Plugging into our Berkeley Haas Network
Events such as the annual Haas Celebration in Silicon Valley at the Menlo Circus Club (shown) are one of many ways alumni can connect with one another.
I want to keep you informed about the power of our Berkeley Haas network and what we’re doing to make it even more powerful. We’ve been encouraging new modes of connection among alumni across industries and within companies—for example, C-level executives in energy or finance or all alumni working at Google. This starts by making sure you are aware of one another and extends into initiatives like informing you when new interns from Haas are starting at your company. Feedback we’ve received on these and related initiatives has been overwhelmingly positive.
Here’s a representative story. Back in July, I received an email from Tai Tran, BS 16, while he was interning at Apple. An alum he met there helped him reach out to other alumni co-workers. Tai set up more than 10 one-on-one lunches, some with director-level employees. “It has been an eye-opening experience to see the Berkeley Haas network growing and thriving, especially with alumni who graduated from Haas many years ago,” Tai wrote. “As a soon-to-be alumnus, this makes me extremely proud of our business school.”
We are 38,000 alumni strong, but all it takes is one conversation or one handshake to launch your career in a thrilling new direction. Our award winners profiled in this issue certainly know that. Danae Ringelmann and Eric Schell, MBA 08s, our Leading Through Innovation Award honorees, couldn’t have built Indiegogo without Haas support. And Joe Jimenez, MBA 84 and CEO of Novartis, has kept close ties with Berkeley Haas throughout his career, enriching the lives of many with his valuable insights.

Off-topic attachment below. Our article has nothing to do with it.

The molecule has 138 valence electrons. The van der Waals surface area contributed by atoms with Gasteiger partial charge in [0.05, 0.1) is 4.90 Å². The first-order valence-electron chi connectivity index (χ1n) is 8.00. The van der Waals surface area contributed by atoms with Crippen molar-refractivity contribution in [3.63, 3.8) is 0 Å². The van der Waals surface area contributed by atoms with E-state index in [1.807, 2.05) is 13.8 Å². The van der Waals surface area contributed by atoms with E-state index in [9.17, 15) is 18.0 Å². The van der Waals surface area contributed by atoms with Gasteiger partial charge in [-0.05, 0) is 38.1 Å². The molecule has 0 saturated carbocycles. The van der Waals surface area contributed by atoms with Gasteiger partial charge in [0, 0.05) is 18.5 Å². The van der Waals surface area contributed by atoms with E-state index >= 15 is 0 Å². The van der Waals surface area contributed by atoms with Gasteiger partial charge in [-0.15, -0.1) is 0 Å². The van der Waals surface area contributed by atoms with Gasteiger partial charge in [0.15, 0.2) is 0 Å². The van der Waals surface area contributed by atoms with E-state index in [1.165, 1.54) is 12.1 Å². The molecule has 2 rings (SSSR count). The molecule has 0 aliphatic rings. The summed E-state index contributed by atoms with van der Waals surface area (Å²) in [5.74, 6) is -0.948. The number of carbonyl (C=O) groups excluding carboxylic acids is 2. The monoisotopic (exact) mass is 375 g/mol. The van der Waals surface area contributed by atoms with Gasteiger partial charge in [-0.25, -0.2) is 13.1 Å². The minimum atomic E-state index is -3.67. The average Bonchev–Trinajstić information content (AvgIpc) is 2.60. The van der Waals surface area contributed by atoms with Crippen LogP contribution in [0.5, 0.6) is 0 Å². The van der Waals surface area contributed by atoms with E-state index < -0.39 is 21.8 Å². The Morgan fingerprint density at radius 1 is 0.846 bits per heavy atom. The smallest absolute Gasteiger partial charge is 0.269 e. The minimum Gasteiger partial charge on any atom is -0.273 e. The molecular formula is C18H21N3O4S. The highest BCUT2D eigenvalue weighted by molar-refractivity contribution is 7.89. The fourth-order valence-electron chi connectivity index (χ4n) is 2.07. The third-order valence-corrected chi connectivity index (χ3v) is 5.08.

Keep leaning into our network, your network. Do it in new ways. Learn how at haas.berkeley.edu/alumni/benefits. There’s power in personal connections, and there’s power in one another. We’re stronger together.
Rich Lyons, BS 82
Berkeley Haas powers free online initiative
Dean Rich Lyons, BS 82; His Excellency Amr Al-Dabbagh, chairman and CEO of Al-Dabbagh Group and Philanthropy U founder; Prof. Laura Tyson, director of the Institute for Business & Social Impact; and UC Berkeley Chancellor Nicholas Dirks, at the signing ceremony for the Philanthropy U/Berkeley Haas collaboration.